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Anila Quayaam Agha’s prize-winning “Intersections”

Dallasites looking for clues of what the next year’s ArtPrize is all about might want to go check out an installation opening April 9 at the Dallas Contemporary. Anila Quayaam Agha’s large-scale Intersections won both major categories of the high-profile, Grand Rapids-based art competition (one category is voted on by the public, one is juried), and Dallas will debut its own iteration of the ArtPrize next year– the first city outside of Grand Rapids to franchise the competition.

The Pakastani-born, Indianapolis-based Agha studied Fiber Arts at UNT. She won $300,000 for Intersections in Grand Rapids last year; around 400,000 people voted in the competition. The Contemporary’s new senior curator Justine Ludwig, who specializes in South Asian contemporary art, was instrumental in bringing the piece here. The installation will open at the Contemporary alongside two other exhibitions: David Salle and Nate Lowman.

Bastrop Boosters Get into Sculpture: Stroll Set for Sunday

Bastrop art

The city of Bastrop’s Art in Public Places Task Force has scheduled the town’s first Sculpture Stroll for 1 pm Sunday March 22.

Strollers begin at City Hall at 1311 Chestnut St. following a free map, and tour works by  Benjamin McVey of San Antonio, Cat Quintanilla of Sunset Valley, Dan Pogue of Marble Falls, Jennifer Chenoweth of Austin, Julia Ousley of Arlington,  Peter Mangan of Blanco, Tom Tischler of Perth, Australia, Warren Cullar of Austin, whose works will be on display around the city’s historic downtown for a year.

It’s a contest, too: pieces were selected from an open call for entries last summer, and the top three sculptures will be awarded $1500, $1000, and $500 prizes at a reception at 3pm at the First United Methodist Church, 1201 Main St.

This is the latest in a series of public artification projects by BAIPP, and follows a popular initiative that hired local artists to paint transformer boxes around town.

Marfa Gets A New Mural by Musician/Artist Grouper

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photo via artinfo.com

The massive SXSW in Austin has led to a number of smaller overspill festivals in other Texas cities eager to take advantage of so many music acts passing through, and last weekend Marfa enjoyed its second annual Marfa Myths festival, organized by New York record label Mexican Summer and Ballroom Marfa. Globe-trotting musician/artist Grouper was one of the dozen or so acts in the international festival lineup and has stayed on in Marfa to create an outdoor mural on a wall in the Lumberyard.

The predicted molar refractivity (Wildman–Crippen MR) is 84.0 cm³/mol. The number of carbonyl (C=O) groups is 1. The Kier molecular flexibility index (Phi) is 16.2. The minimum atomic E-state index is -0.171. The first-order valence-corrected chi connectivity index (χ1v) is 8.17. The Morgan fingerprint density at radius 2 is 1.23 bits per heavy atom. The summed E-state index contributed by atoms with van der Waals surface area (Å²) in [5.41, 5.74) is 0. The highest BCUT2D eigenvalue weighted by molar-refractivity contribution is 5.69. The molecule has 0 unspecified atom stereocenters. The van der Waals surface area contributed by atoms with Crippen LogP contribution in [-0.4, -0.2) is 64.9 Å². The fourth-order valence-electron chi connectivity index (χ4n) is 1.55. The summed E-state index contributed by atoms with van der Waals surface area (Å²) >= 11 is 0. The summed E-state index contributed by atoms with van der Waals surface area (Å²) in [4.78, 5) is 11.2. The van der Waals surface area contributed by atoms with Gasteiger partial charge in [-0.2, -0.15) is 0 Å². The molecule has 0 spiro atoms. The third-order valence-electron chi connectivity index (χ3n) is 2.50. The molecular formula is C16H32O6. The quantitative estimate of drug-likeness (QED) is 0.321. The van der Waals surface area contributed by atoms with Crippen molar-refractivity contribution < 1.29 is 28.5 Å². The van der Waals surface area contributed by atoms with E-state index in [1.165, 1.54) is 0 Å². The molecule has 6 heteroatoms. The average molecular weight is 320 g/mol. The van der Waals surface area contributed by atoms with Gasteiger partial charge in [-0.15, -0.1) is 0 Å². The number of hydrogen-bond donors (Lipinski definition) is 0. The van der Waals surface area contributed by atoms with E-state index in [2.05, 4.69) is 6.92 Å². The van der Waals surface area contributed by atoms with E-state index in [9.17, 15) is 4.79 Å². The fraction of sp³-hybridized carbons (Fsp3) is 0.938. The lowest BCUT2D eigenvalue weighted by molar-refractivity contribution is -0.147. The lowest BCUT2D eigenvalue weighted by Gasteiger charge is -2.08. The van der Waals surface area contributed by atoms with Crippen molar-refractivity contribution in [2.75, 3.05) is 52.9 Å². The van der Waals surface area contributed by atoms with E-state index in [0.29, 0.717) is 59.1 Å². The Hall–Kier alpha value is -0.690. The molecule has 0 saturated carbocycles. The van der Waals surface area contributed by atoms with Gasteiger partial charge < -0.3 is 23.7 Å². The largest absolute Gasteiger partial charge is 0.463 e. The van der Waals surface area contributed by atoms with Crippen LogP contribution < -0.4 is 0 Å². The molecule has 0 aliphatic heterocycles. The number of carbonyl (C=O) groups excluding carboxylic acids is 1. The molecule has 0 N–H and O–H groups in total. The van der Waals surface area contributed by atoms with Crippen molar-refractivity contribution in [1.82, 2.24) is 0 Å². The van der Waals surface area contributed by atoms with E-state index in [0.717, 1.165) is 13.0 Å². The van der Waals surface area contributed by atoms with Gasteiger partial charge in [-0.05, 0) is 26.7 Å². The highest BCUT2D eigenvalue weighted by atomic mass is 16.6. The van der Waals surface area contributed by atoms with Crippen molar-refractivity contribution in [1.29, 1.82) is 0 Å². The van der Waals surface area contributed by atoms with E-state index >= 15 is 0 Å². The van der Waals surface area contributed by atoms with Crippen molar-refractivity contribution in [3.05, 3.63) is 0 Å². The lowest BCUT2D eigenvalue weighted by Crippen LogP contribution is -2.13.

Grouper (Liz Harris), got to know Marfa during a music residency there in 2010, and splits her time between making music and making art. She tells blouinartinfo that this mural is ” mainly improvised;” it’s a long wall of blocks of lines set in a diagonal weave pattern, painted in black and white. The plan is for the mural to be semi-permanent. To read more about her process and inspiration, go here.

 

ISIS: Leave the Art Alone!

For generations, Italians tolerated the Sicilian Mafia as a fact of life, even as horrible crimes and murders were committed. But, in 1993, a car bomb went off next to Florence’s Uffizi Gallery, damaging and destroying some serious artwork. Suddenly, Italians thought that the Mafia had gone too far.

Mosaic-the-Bardo-Museum-Tunis-Tunisia-Artist-Nick-BoardIn the past few weeks, videos have been released showing ISIS (or ISOL, or the Islamic State) destroying sculptures in Middle Eastern museums. Now, authorities have arrested nine people in connection with a gun attack at the Bardo Museum in Tunis that killed 22 people and two alleged attackers, a spokeswoman for the Tunisian presidential office told ABC News.

In New York overnight, extra police were assigned to the city’s most popular museums in a direct response to the attack at the museum in Tunisia.

Most people, artists and art lovers included, tend to think that art is removed from the realities of the political world. But it’s often the case that, when the real world disrupts art and culture, people finally pay attention. Maybe art really does have the power to disrupt the more awful realities of the world.

Big Medium Announces Monster List for West Austin Studio Tour 2015

unnamedBig Medium, the Austin non-profit responsible for the Texas Biennial as well as the annual East Austin Studio Tour and West Austin Studio Tour (among other efforts), has just announced the participating studios and venues in this year’s West Austin Studio Tour. It is huge. For a list of this 4th iteration of the ever-growing event, go here.